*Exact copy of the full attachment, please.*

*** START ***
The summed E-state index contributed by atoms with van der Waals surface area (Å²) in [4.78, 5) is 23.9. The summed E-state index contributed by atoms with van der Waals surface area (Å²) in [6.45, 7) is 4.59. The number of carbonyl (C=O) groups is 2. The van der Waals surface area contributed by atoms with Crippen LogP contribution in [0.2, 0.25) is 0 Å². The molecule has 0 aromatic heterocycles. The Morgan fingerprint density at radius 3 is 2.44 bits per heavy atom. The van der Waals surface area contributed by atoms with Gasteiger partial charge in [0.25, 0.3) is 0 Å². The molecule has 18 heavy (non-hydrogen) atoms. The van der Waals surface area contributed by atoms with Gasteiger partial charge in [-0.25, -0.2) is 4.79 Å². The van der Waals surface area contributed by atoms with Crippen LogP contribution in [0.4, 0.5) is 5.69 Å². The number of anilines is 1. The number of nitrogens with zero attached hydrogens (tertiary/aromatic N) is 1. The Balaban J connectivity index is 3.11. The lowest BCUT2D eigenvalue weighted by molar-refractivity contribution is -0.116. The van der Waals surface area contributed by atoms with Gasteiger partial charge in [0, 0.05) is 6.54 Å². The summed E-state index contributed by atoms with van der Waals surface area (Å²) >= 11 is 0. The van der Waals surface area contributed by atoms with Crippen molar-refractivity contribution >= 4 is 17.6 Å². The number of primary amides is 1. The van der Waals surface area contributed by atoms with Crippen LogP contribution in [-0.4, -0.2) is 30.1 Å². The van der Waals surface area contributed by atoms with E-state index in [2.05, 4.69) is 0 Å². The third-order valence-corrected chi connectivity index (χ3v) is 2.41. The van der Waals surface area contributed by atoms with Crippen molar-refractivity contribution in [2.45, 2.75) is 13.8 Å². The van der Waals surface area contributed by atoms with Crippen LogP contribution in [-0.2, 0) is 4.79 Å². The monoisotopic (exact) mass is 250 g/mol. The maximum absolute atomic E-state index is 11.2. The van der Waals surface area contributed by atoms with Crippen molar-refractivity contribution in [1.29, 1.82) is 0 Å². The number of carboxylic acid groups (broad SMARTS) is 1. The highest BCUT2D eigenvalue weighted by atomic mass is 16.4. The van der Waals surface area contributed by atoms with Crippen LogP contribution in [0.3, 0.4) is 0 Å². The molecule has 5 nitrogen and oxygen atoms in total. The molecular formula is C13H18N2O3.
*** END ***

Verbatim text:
The summed E-state index contributed by atoms with van der Waals surface area (Å²) in [4.78, 5) is 23.9. The summed E-state index contributed by atoms with van der Waals surface area (Å²) in [6.45, 7) is 4.59. The number of carbonyl (C=O) groups is 2. The van der Waals surface area contributed by atoms with Crippen LogP contribution in [0.2, 0.25) is 0 Å². The molecule has 0 aromatic heterocycles. The Morgan fingerprint density at radius 3 is 2.44 bits per heavy atom. The van der Waals surface area contributed by atoms with Gasteiger partial charge in [0.25, 0.3) is 0 Å². The molecule has 18 heavy (non-hydrogen) atoms. The van der Waals surface area contributed by atoms with Gasteiger partial charge in [-0.25, -0.2) is 4.79 Å². The van der Waals surface area contributed by atoms with Crippen LogP contribution in [0.4, 0.5) is 5.69 Å². The number of anilines is 1. The number of nitrogens with zero attached hydrogens (tertiary/aromatic N) is 1. The Balaban J connectivity index is 3.11. The lowest BCUT2D eigenvalue weighted by molar-refractivity contribution is -0.116. The van der Waals surface area contributed by atoms with Gasteiger partial charge in [0, 0.05) is 6.54 Å². The summed E-state index contributed by atoms with van der Waals surface area (Å²) >= 11 is 0. The van der Waals surface area contributed by atoms with Crippen molar-refractivity contribution >= 4 is 17.6 Å². The number of primary amides is 1. The van der Waals surface area contributed by atoms with Crippen LogP contribution in [-0.4, -0.2) is 30.1 Å². The van der Waals surface area contributed by atoms with E-state index in [2.05, 4.69) is 0 Å². The third-order valence-corrected chi connectivity index (χ3v) is 2.41. The van der Waals surface area contributed by atoms with Crippen molar-refractivity contribution in [2.45, 2.75) is 13.8 Å². The van der Waals surface area contributed by atoms with Crippen LogP contribution in [-0.2, 0) is 4.79 Å². The monoisotopic (exact) mass is 250 g/mol. The maximum absolute atomic E-state index is 11.2. The van der Waals surface area contributed by atoms with Crippen molar-refractivity contribution in [1.29, 1.82) is 0 Å². The number of carboxylic acid groups (broad SMARTS) is 1. The highest BCUT2D eigenvalue weighted by atomic mass is 16.4. The van der Waals surface area contributed by atoms with Crippen LogP contribution in [0.3, 0.4) is 0 Å². The molecule has 5 nitrogen and oxygen atoms in total. The molecular formula is C13H18N2O3.